This hotspot includes the land area of the nation of Japan. While the central mountain area of Honshu is one of the snowiest regions on Earth, the Pacific side of Japan is remarkably dry. Yaku-shima, just south of the southern tip of Kyushu, is one of the wettest places on the planet, with annual rainfall of more than 5,000 millimeters.
About a quarter of the vertebrate species occurring in Japan are endemic, including the Critically Endangered Okinawa woodpecker (Dendrocopos noguchii), Japanese giant salamander (Andrias japonicus) and Japanese macaque (Macaca fuscata), which is the most northerly-living non-human primate in the world.
The subtropical island chains in the south of Japan, known as Ryukyu Islands or Nansei Islands, support a flora and fauna different from that of the main islands and hold many endemic species, including the Endangered Amami Rabbit (Pentalagus furnessi), Endangered Amami tip-nosed frog (Odorrana amanuensis) and Critically Endangered Muennink's spiny rat (Tokudaia muenninki).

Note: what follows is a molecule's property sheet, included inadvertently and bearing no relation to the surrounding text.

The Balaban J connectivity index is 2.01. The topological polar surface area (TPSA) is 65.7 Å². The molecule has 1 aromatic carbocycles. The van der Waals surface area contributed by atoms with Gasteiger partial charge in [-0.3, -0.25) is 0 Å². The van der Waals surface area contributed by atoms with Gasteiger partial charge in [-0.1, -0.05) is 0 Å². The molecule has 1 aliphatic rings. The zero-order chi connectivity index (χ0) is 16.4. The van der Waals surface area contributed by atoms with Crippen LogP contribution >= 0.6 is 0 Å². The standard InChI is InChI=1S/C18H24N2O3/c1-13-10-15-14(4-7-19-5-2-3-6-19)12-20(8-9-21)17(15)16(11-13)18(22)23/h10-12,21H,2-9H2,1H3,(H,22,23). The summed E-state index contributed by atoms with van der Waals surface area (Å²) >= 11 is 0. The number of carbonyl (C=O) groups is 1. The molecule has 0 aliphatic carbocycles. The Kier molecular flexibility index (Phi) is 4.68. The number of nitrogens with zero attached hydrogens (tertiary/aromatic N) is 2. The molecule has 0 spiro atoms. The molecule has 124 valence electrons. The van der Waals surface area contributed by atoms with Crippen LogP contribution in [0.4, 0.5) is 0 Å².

Despite the relatively small land area and the general perception of a homogeneous society, Japan is as diverse culturally as it is biologically, mainly due to the same reasons: its geological and geographical complexity.
* To be eligible for CEPF funding, countries must be signatories to the Convention on Biological diversity and be client members of the World Bank. Japan is not a client member of the World Bank.